JULY 9, 1955
HYDE PARK—I have one very constant correspondent in California whose main interest in life seems to be the situation of the Indians in our country, and I am glad to find there is someone who really cares because this is a very crucial time for the Indians.
As we took away their land years ago we gave them treaties that left certain lands in their possession and set down certain rights they would have in perpetuity in relation to our government. They were considered wards of the state and a bureau was set up to look after their affairs and there were always government representatives supposedly helping them on the reservations.
Sometimes these representatives were really interested in helping the Indians and sometimes they were untrustworthy and feathered their own nests rather than helped the Indians. I cannot say that I think we have ever been completely fair in our dealings with the Indians because we cannot point with pride to the fact that they are well cared for. We have neglected the education of some and that is something to be ashamed of.
Now the government has decided the time has come when the Indians cease to be wards of the state. The are to be absorbed into the community as citizens, and my lady from California writes me as follows:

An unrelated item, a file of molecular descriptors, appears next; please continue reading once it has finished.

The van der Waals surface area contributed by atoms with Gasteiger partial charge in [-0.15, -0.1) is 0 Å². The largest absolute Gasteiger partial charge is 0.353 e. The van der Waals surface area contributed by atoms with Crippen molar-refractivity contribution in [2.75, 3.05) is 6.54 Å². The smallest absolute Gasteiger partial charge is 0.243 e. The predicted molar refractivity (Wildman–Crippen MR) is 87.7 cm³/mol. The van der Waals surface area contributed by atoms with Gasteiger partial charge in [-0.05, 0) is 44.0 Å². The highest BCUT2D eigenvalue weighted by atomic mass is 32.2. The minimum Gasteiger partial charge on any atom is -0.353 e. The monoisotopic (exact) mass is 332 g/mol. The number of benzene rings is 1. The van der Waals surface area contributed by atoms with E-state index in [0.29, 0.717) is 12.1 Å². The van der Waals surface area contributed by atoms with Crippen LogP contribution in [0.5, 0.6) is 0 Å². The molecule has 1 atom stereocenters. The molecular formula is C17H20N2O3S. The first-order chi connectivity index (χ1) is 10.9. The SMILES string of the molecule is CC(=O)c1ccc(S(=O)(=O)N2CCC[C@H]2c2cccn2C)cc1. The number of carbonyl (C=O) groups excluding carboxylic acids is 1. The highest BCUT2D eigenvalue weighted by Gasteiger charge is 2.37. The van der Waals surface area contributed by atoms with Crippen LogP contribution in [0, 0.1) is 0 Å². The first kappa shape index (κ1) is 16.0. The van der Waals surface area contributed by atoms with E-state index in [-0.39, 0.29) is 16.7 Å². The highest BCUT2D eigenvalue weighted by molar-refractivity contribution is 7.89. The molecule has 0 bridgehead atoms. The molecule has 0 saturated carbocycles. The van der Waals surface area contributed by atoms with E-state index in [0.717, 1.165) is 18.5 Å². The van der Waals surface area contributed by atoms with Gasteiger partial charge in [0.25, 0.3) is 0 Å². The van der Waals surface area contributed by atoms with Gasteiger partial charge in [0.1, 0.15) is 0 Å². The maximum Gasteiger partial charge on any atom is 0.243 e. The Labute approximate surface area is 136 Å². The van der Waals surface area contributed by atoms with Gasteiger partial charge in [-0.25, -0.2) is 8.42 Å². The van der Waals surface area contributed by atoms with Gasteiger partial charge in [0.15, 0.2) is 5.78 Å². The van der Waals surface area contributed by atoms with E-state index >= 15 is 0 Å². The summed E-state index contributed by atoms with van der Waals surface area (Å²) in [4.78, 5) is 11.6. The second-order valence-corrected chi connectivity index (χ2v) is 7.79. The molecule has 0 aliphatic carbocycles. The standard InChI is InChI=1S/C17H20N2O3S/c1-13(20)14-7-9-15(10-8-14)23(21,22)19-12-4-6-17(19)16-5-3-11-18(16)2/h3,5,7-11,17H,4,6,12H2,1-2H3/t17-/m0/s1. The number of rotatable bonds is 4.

"Members of the 84th Congress are facing the necessity of giving serious consideration to the policy which the U.S. intends to follow in its future dealings with Indian American citizens.
"The questions which must be answered are these:
"Should the Federal government, in accordance with the policy approved by Congress in 1953, end as quickly as possible all its special services to the Indians and all the special protection of their rights and their lands promised by treaties or agreements, without first obtaining the consent of the Indians themselves?
"Or, should Congress repudiate that two-year-old policy and adopt one based on the principle that the consent of a majority of the members of any Indian tribe or recognized band must be obtained before any bill ending government responsibility for them may be introduced?"
She goes on to say that the public must know what the situation really is because otherwise we will not achieve in Congress a humane, responsible and honorable policy on the part of our government in its dealings with the original inhabitants of this country.
(Copyright, 1955, by United Feature Syndicate, Inc.)
Names Mentioned or Referenced
- Hyde Park (Dutchess County, N.Y., United States)
About this document
My Day by Eleanor Roosevelt, July 9, 1955
- Brick, Christopher (Editor)
- Regenhardt, Christy (Associate Editor)
- Black, Allida M. (Editor)
- Binker, Mary Jo (Associate Editor)
- Alhambra, Christopher C. (Electronic Text Editor)
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Published with permission from the Estate of Anna Eleanor Roosevelt.
MEP edition publlished on 2008-06-30
TEI-P5 edition published on 2017-04-28
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